How to win in the Collaborative Economy

Vision Critical and Crowd Companies researched the participation of 90,112 people across the US, Canada and the UK, in the collaborative economy. They share their insights and recommendations for businesses in the report ‘Sharing is the New Buying’ (authors: Jeremiah Owyang, Alexandra Samuel and Andrew Grenville).

It’s worth a read, but I’ll summarize the insights I found most interesting.


Consumers in the Collaborative Economy


Contrary to the image of sharers as tech-savvy urban hipsters, sharers are very much like the population as a whole. Sharing of goods and services is already mainstream – its not a niche market.

Also, sharing is not just a stage of life – ie couch surfing because you can’t (yet) afford a hotelroom. The relationship between sharing and income shows that shares are most likely to be affluent and less likely to be low-income.

Sharing is nothing new. But it has gone from a private or local behavior into a transformational movement.

One of the drivers of this shift, is the technology that enables peer-to-peer sharing of goods, services, transportation, space and money at a speed and scale that were unimaginable a decade ago. Technologies like mobile devices, social networks, sensors (enabling the ‘internet of things’) and payment systems all facilitate new types of sharing services that rely on real-time identification of idle resources and peer-to-peer transactions.

A second driver is economic. Pressures, and thus opportunities for the growth of the collaborative economy are the rising costs of production, the desire to maximase resource utilitsation and consumer interest in developing new sources of income through freelancing and making.

The third driver is societal – there’s a desire for an independent lifestyle, public concern about environmental and community sustainability and a disillusionment with a consumer culture of acquisitiveness, which drive greater consumer interest in sharing rather than owning. People want new business models of access over traditional models of ownership, ie rental, on-demand, subscriptions, try-and-buy models.

Consumer stories matter to big brands because instead of buying a product off them, ‘consumers’ – who are now also a funders, producers, sellers and distributors – can get what they need from each other. The crows is becoming a company unto itself.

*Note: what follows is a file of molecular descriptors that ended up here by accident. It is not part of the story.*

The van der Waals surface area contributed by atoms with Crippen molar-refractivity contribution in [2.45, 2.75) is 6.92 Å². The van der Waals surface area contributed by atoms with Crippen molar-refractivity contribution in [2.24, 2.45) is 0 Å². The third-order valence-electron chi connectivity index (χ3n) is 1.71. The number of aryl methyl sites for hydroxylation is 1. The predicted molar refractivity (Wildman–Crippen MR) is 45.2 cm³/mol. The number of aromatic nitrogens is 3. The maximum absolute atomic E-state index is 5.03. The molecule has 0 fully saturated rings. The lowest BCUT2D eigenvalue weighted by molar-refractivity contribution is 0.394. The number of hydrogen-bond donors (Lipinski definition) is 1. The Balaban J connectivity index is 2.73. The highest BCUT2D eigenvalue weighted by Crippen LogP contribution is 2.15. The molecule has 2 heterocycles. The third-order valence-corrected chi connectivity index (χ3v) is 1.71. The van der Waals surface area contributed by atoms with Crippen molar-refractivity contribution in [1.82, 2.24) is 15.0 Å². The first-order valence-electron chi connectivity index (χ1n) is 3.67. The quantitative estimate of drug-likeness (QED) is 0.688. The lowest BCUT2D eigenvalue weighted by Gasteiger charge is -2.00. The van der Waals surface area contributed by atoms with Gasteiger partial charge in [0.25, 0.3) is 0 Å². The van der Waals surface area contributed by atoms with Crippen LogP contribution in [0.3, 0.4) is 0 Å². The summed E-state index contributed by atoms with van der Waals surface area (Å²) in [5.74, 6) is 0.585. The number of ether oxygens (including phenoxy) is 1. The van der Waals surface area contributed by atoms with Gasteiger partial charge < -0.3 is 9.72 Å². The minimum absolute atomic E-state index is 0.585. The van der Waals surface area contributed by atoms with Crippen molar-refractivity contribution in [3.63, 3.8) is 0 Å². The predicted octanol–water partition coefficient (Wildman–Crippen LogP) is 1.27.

Business Opportunities


The collaborative economy demands nothing short of business model transformation. Make collaborative innovation a fundamental strategy. For instance, customer conversation is no longer an input into the R&D or marketing process. It is now part of how companies should innovate and communicate. Use your customer communicties to incubate sharing initiatives.

Encourage your product teams to build products that are durable and shareable. Direct your legal department to raise their awareness of issues relative to on-demand and sharing business models, as well as workforces assembled on demand and/or working is shared spaces.

Experiment with internal engagement and co-creation activities to assess opportunities for maximizing internal participation in value creation.

Many of the startups behind the sharing services available today, lack resources such as money, distribution and a trusted brand. They need these resrouces to scale – which is exactly what the established companies can offer. For more on this topic, have a read how Coca Cola has started their Accelerator program.

The high levels of technology use among sharers mean that companies who know how to leverage social media marketing and other digital marketing channels will have an enormous advantage marketing their sharing goods and services.

Offer ‘lifestyle as a service’ to younger and more affluent markets. Neo-sharers want access to a life of luxury and ease without being saddled with ownerwhip. To reach the affluent neo-sharers (those sharers also using the latest generation of sharing sites and apps, such as Uber), think about how you can offer experiences or access to elite products.

Rather than leading with taglines about sustainability or community, companies need to emphasize convenience, value and quality because that’s what actually drives sharing transactions. When marketing to the affluent sharers, access to luxury, ease and convenience and pricing should be emphasised over sustainability or altruistic messaging.

The opportunity also lies in the network effect that succesfull sharing generates. Use sharer’s propensity for social networking to ignite the virtuous circle between high customer satisfaction and recommendations. Customers who have a positive sharing experience (which most buyers and recipients overwhelmingly are) will recommend your brand to their friends, driving not only further sharing but also brand awareness and loyalty.

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